Gynaecological Cancer Awareness Month is recognised each year in September and is a perfect time to encourage women to learn more about gynaecological cancers, including early detection, signs and symptoms and support available to women diagnosed.
Sadly, around 1085 women are diagnosed with a gynaecological cancer each year and tragically around 355 women will die from the disease.
Types of gynaecological cancers
Gynaecological cancers involve the female reproductive organs and occur when abnormal cells grow in an uncontrolled way. There are five gynaecological cancers:
• Ovarian cancer
• Uterine cancer
• Cervical cancer
• Vulval cancer
• Vaginal cancer
Know your body – early detection is vital
Most gynaecological cancers can be extremely difficult to detect and therefore it is important women become aware of the symptoms and look out for any unusual changes with their bodies.
A possible symptoms of gynaecological cancers can include unusual vaginal bleeding between periods, after menopause, or during or after sexual intercourse.
Other possible symptoms may include abdominal pain, unexplained weight lost, difficulty urinating, blood in urine, passing urine frequently or during the night or a change in bowel habit.
If any Queenslanders are experiencing any of these symptoms it is important they speak to their GP immediately.
Cervical cancer screening
Of all gynaecological cancers, cervical cancer is the focus of the most public policy work.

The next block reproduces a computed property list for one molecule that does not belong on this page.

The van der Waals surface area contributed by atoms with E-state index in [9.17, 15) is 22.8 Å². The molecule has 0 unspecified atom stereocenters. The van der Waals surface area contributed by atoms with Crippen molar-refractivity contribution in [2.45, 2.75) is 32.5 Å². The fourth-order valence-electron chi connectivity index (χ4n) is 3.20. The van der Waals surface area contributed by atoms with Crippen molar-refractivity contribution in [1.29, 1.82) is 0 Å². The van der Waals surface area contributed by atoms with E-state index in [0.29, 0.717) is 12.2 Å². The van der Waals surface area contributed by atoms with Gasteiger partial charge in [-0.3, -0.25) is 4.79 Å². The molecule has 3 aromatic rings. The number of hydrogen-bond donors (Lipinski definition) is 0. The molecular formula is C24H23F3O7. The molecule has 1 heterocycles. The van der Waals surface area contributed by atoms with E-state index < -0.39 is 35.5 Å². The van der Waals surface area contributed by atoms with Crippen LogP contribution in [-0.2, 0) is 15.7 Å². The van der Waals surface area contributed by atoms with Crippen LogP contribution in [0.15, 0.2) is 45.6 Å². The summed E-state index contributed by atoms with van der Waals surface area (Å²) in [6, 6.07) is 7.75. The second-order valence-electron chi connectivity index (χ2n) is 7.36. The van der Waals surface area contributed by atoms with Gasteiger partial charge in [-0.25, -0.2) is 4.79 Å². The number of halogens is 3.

This is largely because cervical cancer is the only gynaecological cancer that can be detected in a precancerous stage through population screening.
Cervical cancer screening has been one of the great public health successes of the 20th century, in nations that run organised screening programs.
In addition, almost all cervical cancers are caused by the infectious human papillomavirus (HPV), the National HPV Vaccination Program is for girls and boys aged 12 to 13 years providing protection against HPV related cancers in the future.
Cervical cancer is one of the most preventable cancers. The new Cervical Screening Test is expected to reduce cervical cancer rates and deaths by at least 20%.
The test is a simple procedure to check the health of your cervix. It looks and feels the same as the pap test, but tests for HPV.
Your first Cervical Screening Test is due when you turn 25 or two years after your last pap test. After that, you will only need to have the test every five years if your results are normal.
Even if you are vaccinated against HPV you still need to participate in regular cervical screening.Cancer Council recommends that all women aged between 25 and 74 years of age participate in the National Cervical Screening Program every five years. If you are unsure if you are up to date, speak to your GP as soon as possible.
For further information visit Cancer Council’s cervical screening website.
Information and support available for those diagnosed
If you or a loved ones has been diagnosed with a gynaecological cancer, getting information about cancer and treatment options may assist in answering many questions.
Call Cancer Council’s 13 11 20 Support and Information line and speak with one of our health professionals who can provide you with information, emotional and practical support.
Cancer Council Queensland has more information on the different types of gynaecological cancers here.